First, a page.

Posted by: Saving Water SA (Cape Town, South Africa) – partnered with Water Rhapsody conservation systems – 07 Nov 2011
Each sand-filled plastic bottle weighs three kilogrammes - Photo: AFP
The idea undoubtedly seemed strange at first: take the plastic water bottles that litter Nigeria’s roads, canals and gutters and allow people to live inside them.
Not literally, but almost.
What a group of activists did was come up with a plan to build a house using those bottles, providing what they say is an environmentally smart strategy of chipping away at a housing shortage in Africa’s most populous nation.
With the prototype near the northern Nigerian city of Kaduna now well underway, the group wants to extend its efforts and build more, aiming to unleash what they say is some long bottled-up potential.
Unconvinced? Supporters say those yet to see the structure on the outskirts of the village of Sabon Yelwa can throw stones if they want to. This house is being built to last.
“This is the first house in Africa built from bottles, which could go a long way in solving Nigeria’s huge housing need and cleaning the badly polluted environment,” project initiator Christopher Vassiliu said during a tour of the building.
It is in many ways a marvel to look at. The project was initiated by the Kaduna-based NGO Development Association for Renewable Energies (DARE), with help from foreign experts from Africa Community Trust, a London-based NGO. Continue reading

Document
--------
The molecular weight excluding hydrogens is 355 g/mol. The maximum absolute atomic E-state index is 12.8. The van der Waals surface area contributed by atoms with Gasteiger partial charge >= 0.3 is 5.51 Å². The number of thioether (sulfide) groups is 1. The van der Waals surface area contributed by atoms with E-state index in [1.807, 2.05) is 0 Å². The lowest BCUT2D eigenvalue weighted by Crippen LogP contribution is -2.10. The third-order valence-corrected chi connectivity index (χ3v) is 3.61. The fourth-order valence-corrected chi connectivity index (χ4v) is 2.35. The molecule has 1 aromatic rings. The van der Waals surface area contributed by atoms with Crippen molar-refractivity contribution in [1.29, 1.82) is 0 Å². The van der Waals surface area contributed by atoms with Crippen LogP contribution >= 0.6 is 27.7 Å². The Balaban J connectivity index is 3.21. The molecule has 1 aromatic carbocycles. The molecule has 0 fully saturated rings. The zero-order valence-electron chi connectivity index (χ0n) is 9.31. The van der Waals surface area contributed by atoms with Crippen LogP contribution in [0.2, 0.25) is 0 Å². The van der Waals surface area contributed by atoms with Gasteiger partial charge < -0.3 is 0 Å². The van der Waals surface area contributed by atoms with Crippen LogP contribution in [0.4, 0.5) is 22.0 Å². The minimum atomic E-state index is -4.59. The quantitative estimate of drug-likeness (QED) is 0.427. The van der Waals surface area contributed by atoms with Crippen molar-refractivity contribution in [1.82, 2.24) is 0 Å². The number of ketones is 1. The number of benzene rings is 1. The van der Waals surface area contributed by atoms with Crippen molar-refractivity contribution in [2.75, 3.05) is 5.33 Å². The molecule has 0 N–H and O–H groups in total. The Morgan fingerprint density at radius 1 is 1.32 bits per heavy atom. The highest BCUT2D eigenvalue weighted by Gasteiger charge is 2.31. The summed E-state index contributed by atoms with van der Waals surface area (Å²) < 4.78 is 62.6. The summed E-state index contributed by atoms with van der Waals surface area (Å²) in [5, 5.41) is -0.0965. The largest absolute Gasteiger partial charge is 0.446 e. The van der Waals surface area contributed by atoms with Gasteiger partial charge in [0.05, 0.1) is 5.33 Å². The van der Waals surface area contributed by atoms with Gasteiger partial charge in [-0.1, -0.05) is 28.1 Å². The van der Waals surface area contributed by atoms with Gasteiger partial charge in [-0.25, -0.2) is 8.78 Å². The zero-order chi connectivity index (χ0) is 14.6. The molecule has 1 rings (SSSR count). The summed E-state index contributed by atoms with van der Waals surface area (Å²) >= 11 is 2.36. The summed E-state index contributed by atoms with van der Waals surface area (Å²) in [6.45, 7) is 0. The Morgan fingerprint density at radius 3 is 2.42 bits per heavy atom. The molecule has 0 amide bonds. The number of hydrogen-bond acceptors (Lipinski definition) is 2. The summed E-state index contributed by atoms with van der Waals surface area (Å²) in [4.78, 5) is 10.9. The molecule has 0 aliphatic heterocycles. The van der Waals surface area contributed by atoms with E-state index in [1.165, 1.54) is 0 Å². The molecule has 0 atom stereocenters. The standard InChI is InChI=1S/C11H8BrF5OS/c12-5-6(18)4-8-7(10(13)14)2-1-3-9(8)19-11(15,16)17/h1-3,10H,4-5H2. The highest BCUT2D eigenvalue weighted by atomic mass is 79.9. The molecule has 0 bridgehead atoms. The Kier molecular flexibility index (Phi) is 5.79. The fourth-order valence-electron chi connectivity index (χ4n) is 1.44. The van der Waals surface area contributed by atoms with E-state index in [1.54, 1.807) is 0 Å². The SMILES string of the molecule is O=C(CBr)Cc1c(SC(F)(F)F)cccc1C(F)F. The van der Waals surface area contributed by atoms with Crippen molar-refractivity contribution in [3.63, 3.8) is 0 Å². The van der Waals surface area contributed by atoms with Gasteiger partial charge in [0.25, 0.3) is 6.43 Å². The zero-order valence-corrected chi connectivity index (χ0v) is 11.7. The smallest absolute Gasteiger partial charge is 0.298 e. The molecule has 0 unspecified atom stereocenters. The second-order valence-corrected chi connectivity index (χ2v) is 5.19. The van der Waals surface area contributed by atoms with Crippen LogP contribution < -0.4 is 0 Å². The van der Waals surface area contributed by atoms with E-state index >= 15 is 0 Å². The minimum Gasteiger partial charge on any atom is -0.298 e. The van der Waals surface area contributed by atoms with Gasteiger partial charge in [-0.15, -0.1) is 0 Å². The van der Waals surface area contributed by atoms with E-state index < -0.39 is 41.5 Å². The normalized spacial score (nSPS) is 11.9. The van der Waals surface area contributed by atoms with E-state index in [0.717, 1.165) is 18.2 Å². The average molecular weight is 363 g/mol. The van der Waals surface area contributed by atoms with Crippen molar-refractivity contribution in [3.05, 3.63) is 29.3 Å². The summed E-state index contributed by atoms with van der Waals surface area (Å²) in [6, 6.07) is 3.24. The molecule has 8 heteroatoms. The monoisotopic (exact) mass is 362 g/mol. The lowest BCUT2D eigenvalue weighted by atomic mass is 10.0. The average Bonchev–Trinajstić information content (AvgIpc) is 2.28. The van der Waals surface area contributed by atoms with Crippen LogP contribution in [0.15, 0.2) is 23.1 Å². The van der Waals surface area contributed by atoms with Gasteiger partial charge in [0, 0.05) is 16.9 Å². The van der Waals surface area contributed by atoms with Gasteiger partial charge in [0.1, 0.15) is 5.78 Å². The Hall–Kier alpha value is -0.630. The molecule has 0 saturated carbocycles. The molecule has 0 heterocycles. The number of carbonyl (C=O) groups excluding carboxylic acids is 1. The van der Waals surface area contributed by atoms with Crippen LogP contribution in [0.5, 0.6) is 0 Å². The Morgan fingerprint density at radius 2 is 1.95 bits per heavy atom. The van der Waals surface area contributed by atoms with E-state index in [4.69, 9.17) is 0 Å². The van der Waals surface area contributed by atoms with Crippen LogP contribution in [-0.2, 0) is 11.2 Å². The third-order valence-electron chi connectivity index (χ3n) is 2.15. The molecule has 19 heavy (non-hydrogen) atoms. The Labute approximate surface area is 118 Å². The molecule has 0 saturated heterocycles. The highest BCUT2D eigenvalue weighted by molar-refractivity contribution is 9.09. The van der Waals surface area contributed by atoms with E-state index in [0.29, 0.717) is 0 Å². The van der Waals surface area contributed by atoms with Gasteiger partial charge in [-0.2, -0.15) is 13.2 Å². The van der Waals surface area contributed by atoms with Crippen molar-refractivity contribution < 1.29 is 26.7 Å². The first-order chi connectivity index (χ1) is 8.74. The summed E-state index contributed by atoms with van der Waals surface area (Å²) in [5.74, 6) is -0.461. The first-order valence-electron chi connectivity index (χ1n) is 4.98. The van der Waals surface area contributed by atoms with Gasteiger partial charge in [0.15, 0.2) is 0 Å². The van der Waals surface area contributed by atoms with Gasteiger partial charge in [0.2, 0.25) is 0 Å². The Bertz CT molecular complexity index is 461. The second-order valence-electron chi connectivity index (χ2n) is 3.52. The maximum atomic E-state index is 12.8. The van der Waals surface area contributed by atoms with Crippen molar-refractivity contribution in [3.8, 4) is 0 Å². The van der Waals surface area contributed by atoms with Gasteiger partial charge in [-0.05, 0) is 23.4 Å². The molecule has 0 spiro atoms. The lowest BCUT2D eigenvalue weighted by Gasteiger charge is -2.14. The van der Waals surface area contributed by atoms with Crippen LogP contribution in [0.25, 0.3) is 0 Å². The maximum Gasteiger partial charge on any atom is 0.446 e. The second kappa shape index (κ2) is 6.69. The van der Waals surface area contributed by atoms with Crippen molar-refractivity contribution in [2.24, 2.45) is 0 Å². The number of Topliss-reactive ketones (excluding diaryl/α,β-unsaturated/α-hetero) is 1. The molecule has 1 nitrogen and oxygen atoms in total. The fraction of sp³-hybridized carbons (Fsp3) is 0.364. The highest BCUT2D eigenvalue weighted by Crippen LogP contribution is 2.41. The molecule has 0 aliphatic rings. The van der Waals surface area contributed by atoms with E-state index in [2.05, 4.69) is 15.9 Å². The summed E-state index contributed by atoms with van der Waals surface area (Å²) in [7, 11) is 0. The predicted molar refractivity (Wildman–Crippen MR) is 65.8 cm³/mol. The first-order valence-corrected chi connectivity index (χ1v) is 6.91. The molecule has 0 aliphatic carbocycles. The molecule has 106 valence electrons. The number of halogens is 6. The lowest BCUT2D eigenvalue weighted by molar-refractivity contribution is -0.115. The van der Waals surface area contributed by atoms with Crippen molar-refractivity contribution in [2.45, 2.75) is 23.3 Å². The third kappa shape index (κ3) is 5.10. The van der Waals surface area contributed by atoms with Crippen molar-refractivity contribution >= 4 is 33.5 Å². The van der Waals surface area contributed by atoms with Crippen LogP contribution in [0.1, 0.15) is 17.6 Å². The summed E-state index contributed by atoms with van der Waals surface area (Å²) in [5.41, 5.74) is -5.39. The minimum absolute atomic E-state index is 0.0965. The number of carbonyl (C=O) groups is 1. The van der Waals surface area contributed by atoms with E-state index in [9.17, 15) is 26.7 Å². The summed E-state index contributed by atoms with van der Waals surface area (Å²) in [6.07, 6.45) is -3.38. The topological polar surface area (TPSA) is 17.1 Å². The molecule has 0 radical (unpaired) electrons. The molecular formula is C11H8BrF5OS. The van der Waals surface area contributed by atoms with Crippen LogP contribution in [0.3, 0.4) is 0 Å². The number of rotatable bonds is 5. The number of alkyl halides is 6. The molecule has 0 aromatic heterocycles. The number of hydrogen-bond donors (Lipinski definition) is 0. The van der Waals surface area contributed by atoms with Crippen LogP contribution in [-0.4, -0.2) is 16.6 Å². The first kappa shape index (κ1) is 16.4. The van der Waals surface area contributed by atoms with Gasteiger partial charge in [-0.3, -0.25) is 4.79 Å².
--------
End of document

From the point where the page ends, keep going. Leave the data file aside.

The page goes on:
Posted by: Saving Water SA (Cape Town, South Africa) – partnered with Water Rhapsody conservation systems – 28 February 2010
Many of the world’s top soccer players, including Cristiano Ronaldo, will be wearing shirts made of old plastic bottles at the World Cup in South Africa.
The US uses 2 million platic beverage bottles every 5 minutes
There will be 9 national teams wearing this gear, including one of the favourites Brazil. The shirts are being made from polyester recycled from used bottles. Each shirt will use up to 8 plastic bottles retrieved from Japanese and Taiwanese landfill sites. Other teams trying out this gear include Portugal, Netherlands and the United States.
Nike, the world’s biggest sports goods manufacturer, says its new shirts will keep players drier and cooler than previous kit while reducing energy consumption in manufacture by 30% compared to normal polyester. A total of 32 teams will be at the month-long finals starting on June 11.
Manufacture of the shirts, which will also be sold to fans, used 13 million plastic bottles— enough to fill 29 football pitches— the US company said in a media release. The bottles were melted to produce polyester yarn.
South Africa says carbon emissions from the World Cup are expected to soar compared with the 2006 tournament in Germany, but it will invest in carbon credits to mitigate the impact. Nearly 7% of the emissions will come from air travel to South Africa.